Image © Royal Botanic Garden Edinburgh via Facebook

Discover the UK’s Best Botanical Gardens

Maisy Farren

Your chance to see something beautiful in both inner-city and rural UK locations. These botanical gardens are a sight to behold and a remarkable day out for all the family. Interested in a different kind of botany? Click here to see what boozy goodness we can get out of specialised botanical gardens.  

Eden Project 
Bodelva, Cornwall, PL24 2SG
The golf ball style domes of the Eden Project are an iconic part of the Cornish skyline and a bustling tourist attraction for coastal bound families. Those golf balls are, in fact, huge manufactured Biomes (definition: a large naturally occurring community of flora and fauna occupying a major habitat, e.g. forest or tundra) in which you’ll find impressive botanical displays of plants that wouldn’t dream of growing in the cold UK climate. The tropical Rainforest Biome is the biggest of the two, and here you can spot banana plants, coffee plants, rubber trees and a giant bamboo stalk, all kept at a toasty 18-35°C. The second Biome is a slightly smaller Mediterranean biome, where at 9-25°C you can search for West Australian and South African flowers, as well as olive trunks and huge aloe veras. The site is devoted to sustainability and education, using plant-based research to support the conservation of botany.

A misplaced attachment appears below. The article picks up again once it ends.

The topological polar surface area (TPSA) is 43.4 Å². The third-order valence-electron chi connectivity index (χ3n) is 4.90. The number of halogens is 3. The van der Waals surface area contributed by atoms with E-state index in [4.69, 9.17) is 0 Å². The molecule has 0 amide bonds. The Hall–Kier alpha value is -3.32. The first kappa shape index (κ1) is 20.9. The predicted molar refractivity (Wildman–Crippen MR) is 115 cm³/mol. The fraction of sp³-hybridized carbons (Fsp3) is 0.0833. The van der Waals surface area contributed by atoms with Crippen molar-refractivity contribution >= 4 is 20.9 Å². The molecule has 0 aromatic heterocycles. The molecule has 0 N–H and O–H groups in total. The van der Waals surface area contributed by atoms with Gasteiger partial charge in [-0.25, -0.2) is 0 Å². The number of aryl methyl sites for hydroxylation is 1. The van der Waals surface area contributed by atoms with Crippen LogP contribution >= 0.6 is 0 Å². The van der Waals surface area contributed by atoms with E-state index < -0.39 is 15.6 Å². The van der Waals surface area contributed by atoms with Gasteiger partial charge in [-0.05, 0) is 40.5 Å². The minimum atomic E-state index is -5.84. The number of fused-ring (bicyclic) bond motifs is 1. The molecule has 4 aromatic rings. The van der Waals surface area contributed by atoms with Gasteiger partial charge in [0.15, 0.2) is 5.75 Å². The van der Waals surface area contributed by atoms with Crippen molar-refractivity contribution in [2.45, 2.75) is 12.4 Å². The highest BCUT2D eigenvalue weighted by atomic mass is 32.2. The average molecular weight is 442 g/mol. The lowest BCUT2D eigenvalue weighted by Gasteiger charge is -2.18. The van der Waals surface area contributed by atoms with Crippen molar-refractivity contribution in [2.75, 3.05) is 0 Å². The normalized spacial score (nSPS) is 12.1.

Fun fact: the gallons of water they need to create the humid Biome conditions is recycled rain water, collected from the site and then sanitised!

A post shared by Wakehurst (@wakehurst_kew) on

Ardingly, Haywards Heath, Sussex, RH17 6TN
Everyone’s heard of Kew Gardens, but be sure to check out their rural High Weald location of Wakehurst Place. Here you’ll find 500 acres of plants from around the world, as well as a wild wetland and the extensive Millennium Seed Bank. You can wander through Coates Wood, an atmospheric woodland filled with trees of Australasia and South America, before heading to the Pinetum to stand under the shadow of a towering conifer trees. The Millennium Seed Bank is a vital visiting location for learning about the threat of extinction that faces the world’s plants. Built in, you guess it, 2000, the Millennium Seed Bank is an extensive bank of seeds carefully stored to ensure we’ll never lose their flora. The seeds are collected and preserved ex situ (definition: away from their natural habitat), and environmental scientists have worked hard to protect almost all of the UK’s native plant species. By 2020 they aim to have preserved 25% of the world’s plant species. 
Fun fact: Wakehurst is home to the UK’s tallest Christmas tree. At 36 meters tall, this tree has been a fabulous festive addition to the site for 25 years. 

A post shared by Royal Botanic Garden Edinburgh (@rbgedinburgh) on

Royal Botanic Garden Edinburgh 
Arboretum Place, Edinburgh, EH3 5NZ